Willingboro Neighborhood Watch

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Watch Word 

“We’re Watching”  

www.willingborowatch.org

 Willingboro Neighborhood Watch

PO Box 834

Willingboro, NJ 08046

Quarterly Issue - October, 2016

 

 

 

 

Our Mission

The Willingboro Neighborhood Watch has been organized to promote the education of residents and businesses in the Township of Willingboro in areas of crime prevention and quality of life and to assist in the safeguarding of the community, its residents and their properties through voluntary activities including public information, problem solutions and addressing Township problems and concerns.

Neighborhood Watch is based on the premise that the role of watch groups is only to serve as the eyes and ears of law enforcement.  We encourage individual groups to work directly with their local law enforcement agencies to develop procedures for reporting suspicious activities.  At no time do we advocate any intervention actions by any watch group or individual.

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Willingboro Neighborhood Watch

PO Box 834

Willingboro, NJ 08046

Quarterly Issue - January 2017

 

Incoming Executive Board

President:  Charlotte Froman

Acting President:  Mary Jane Breen

Vice-President:  Josselyne Jackson

Secretary:  Henry Bass

Treasurer:  Celestina Miller

Director:  Gary Johnson

Director:  Jay Meyer

Chairpersons

Fundraising:  Paula Horvath

Webmaster:  Mary Jane Breen

Programs:  Josselyne Jackson

Newsletter: Jay Meyer

Social:  Vicki Benedict

Watch Word

“We’re Watching”   www.willingborowatch.org

Our Mission

Our Mission

The Willingboro Neighborhood Watch has been organized to promote the education of residents and businesses in the Township of Willingboro in areas of crime prevention and quality of life and to assist in the safeguarding of the community, its residents and their properties through voluntary activities including public information, problem solutions and addressing Township problems and concerns.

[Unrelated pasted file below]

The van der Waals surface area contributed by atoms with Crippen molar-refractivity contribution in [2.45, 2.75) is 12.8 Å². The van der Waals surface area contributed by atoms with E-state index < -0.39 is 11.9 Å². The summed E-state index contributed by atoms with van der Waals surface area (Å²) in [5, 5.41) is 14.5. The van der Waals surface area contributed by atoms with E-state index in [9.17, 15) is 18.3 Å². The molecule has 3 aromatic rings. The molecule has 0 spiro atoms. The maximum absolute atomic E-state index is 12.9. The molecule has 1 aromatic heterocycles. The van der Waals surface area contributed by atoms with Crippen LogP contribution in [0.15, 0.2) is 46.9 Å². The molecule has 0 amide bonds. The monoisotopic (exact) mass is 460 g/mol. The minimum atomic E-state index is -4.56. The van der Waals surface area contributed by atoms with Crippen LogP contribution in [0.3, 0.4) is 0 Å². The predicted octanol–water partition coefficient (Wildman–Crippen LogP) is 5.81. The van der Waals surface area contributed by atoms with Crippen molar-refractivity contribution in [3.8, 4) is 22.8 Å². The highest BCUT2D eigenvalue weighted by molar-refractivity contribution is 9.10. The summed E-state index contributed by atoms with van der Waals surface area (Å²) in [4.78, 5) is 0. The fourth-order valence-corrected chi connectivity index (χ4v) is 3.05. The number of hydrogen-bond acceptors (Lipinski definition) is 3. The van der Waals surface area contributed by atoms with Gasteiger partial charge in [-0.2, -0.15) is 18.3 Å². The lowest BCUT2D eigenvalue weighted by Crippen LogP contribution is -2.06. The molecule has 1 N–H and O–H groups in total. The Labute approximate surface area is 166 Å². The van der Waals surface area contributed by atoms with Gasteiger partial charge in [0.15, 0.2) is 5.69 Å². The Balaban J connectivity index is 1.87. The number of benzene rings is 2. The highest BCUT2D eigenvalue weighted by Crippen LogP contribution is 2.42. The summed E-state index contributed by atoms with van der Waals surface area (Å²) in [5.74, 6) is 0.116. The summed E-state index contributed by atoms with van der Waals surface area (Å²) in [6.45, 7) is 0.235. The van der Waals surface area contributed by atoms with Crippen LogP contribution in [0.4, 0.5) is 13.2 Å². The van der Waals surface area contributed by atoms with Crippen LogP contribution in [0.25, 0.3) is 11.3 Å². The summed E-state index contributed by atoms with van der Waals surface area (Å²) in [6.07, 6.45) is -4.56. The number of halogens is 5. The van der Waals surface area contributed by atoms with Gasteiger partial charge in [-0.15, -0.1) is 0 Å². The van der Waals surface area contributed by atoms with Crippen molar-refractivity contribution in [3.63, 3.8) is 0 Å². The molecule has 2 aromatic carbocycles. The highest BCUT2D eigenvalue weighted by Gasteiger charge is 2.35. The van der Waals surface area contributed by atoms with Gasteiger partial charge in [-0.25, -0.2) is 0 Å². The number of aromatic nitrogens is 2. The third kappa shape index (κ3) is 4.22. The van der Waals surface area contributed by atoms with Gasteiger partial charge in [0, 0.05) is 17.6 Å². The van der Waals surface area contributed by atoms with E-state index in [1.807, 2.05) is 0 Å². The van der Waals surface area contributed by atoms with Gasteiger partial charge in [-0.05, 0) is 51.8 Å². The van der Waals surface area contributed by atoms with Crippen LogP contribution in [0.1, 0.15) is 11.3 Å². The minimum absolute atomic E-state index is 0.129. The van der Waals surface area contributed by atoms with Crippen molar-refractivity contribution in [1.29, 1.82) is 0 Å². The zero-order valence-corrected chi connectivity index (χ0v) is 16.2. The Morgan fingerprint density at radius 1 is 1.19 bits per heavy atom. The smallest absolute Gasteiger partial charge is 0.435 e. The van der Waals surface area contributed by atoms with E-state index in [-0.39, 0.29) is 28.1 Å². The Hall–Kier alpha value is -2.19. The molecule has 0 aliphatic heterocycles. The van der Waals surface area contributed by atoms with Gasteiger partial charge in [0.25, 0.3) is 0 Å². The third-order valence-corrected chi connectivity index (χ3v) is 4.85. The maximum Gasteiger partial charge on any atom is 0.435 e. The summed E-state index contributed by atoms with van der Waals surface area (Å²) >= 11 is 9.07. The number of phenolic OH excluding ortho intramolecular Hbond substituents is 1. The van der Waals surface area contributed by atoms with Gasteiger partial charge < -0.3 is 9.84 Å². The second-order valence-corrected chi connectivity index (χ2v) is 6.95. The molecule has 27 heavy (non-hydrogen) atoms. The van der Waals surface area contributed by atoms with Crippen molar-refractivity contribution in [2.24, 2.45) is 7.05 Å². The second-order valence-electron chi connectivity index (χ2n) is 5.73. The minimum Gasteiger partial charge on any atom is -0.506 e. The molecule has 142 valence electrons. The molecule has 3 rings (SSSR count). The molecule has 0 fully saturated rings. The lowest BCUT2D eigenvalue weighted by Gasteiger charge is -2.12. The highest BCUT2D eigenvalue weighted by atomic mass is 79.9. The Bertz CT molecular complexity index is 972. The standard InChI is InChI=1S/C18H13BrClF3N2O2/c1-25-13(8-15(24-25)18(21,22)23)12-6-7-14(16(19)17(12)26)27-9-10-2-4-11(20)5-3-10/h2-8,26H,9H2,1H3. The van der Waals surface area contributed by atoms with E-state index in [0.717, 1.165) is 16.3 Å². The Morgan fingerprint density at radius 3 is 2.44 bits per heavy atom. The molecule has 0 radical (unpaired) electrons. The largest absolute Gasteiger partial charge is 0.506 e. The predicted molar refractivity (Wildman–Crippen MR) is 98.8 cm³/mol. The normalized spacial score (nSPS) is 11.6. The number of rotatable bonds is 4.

Neighborhood Watch is based on the premise that the role of watch groups is only to serve as the eyes and ears of law enforcement.  We encourage individual groups to work directly with their local law enforcement agencies to develop procedures for reporting suspicious activities.  At no time do we advocate any intervention actions by any watch group or individual.

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President’s Message

 

I’m so happy to have this opportunity to say “Hello” to each and all of you.  Your prayers and your thoughts have helped me through what has been a very difficult time.  I continue to make progress.  I don’t know when I’ll see you, but believe me, you are in my heart and thoughts.  I do miss each and every one of you, and you have been so faithful.  Your cards have put smiles on my face!  More importantly, your prayers for my recovery are what’s really getting us through.  I’m not a real religious person, but I am spiritual and do believe in the power of prayer.

I do have a few messages to pass on - things that you have heard before!  Number one: please look out for your neighbors - older and even the young. Some children are just too young to be out there playing and shouldn’t be there. The other thing that bothers me is the number of pets that are left out in this inclement weather just to fend for themselves. If you see these pets not being fed or not sheltered properly, please notify the police department and get Animal Welfare out there to take care of this. All too many people are leaving their cats out.  Cats seem to be an expendable commodity. -We have ferrets in the back yard.

Other than that, I don’t know when I’ll be seeing you again.  I am happy to say that I am going to IVY Rehab, and last week they had me walking on my own. Yes, I said walking on my own. Not for a long distance and not to be done at home but they are doing a fantastic job!  I know I will be with them until at least March.  I very much want to see you and thank you all! Please give as much support to Mary Jane and the rest of the Board as you can and WE NEED YOUR HELP!!!